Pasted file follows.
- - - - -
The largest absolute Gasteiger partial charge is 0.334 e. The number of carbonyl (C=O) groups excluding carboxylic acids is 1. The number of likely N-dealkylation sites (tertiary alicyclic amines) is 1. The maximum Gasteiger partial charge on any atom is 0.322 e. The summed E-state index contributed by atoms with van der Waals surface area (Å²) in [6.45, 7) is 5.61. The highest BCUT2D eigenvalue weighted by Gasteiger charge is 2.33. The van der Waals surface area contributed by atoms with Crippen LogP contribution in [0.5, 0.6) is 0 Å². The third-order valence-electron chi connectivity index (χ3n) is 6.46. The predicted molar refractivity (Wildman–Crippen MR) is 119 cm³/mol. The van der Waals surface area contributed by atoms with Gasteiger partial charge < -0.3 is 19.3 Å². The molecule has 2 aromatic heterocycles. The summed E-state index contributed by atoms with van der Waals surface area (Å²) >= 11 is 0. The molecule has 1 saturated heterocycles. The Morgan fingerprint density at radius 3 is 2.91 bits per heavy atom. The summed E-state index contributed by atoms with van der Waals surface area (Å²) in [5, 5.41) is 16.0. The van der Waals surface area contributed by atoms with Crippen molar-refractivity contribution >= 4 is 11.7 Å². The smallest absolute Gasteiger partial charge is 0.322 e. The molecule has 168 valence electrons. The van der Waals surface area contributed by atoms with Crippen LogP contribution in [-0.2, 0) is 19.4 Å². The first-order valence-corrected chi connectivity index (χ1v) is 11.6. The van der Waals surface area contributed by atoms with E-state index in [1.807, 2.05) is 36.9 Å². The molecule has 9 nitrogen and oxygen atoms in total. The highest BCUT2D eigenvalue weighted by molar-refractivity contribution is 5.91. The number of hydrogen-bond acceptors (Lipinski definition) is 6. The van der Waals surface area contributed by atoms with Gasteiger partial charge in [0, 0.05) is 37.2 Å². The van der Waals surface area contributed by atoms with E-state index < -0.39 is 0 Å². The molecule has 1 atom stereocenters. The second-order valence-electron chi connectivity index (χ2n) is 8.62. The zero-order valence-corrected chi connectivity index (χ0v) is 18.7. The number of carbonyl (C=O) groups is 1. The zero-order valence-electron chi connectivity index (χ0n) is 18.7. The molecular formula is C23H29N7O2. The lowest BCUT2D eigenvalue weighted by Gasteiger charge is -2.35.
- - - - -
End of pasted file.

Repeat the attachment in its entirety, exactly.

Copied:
The largest absolute Gasteiger partial charge is 0.334 e. The number of carbonyl (C=O) groups excluding carboxylic acids is 1. The number of likely N-dealkylation sites (tertiary alicyclic amines) is 1. The maximum Gasteiger partial charge on any atom is 0.322 e. The summed E-state index contributed by atoms with van der Waals surface area (Å²) in [6.45, 7) is 5.61. The highest BCUT2D eigenvalue weighted by Gasteiger charge is 2.33. The van der Waals surface area contributed by atoms with Crippen LogP contribution in [0.5, 0.6) is 0 Å². The third-order valence-electron chi connectivity index (χ3n) is 6.46. The predicted molar refractivity (Wildman–Crippen MR) is 119 cm³/mol. The van der Waals surface area contributed by atoms with Gasteiger partial charge < -0.3 is 19.3 Å². The molecule has 2 aromatic heterocycles. The summed E-state index contributed by atoms with van der Waals surface area (Å²) >= 11 is 0. The molecule has 1 saturated heterocycles. The Morgan fingerprint density at radius 3 is 2.91 bits per heavy atom. The summed E-state index contributed by atoms with van der Waals surface area (Å²) in [5, 5.41) is 16.0. The van der Waals surface area contributed by atoms with Crippen molar-refractivity contribution >= 4 is 11.7 Å². The smallest absolute Gasteiger partial charge is 0.322 e. The molecule has 168 valence electrons. The van der Waals surface area contributed by atoms with Crippen LogP contribution in [-0.2, 0) is 19.4 Å². The first-order valence-corrected chi connectivity index (χ1v) is 11.6. The van der Waals surface area contributed by atoms with E-state index in [1.807, 2.05) is 36.9 Å². The molecule has 9 nitrogen and oxygen atoms in total. The highest BCUT2D eigenvalue weighted by molar-refractivity contribution is 5.91. The number of hydrogen-bond acceptors (Lipinski definition) is 6. The van der Waals surface area contributed by atoms with Gasteiger partial charge in [0, 0.05) is 37.2 Å². The van der Waals surface area contributed by atoms with E-state index < -0.39 is 0 Å². The molecule has 1 atom stereocenters. The second-order valence-electron chi connectivity index (χ2n) is 8.62. The zero-order valence-corrected chi connectivity index (χ0v) is 18.7. The number of carbonyl (C=O) groups is 1. The zero-order valence-electron chi connectivity index (χ0n) is 18.7. The molecular formula is C23H29N7O2. The lowest BCUT2D eigenvalue weighted by Gasteiger charge is -2.35.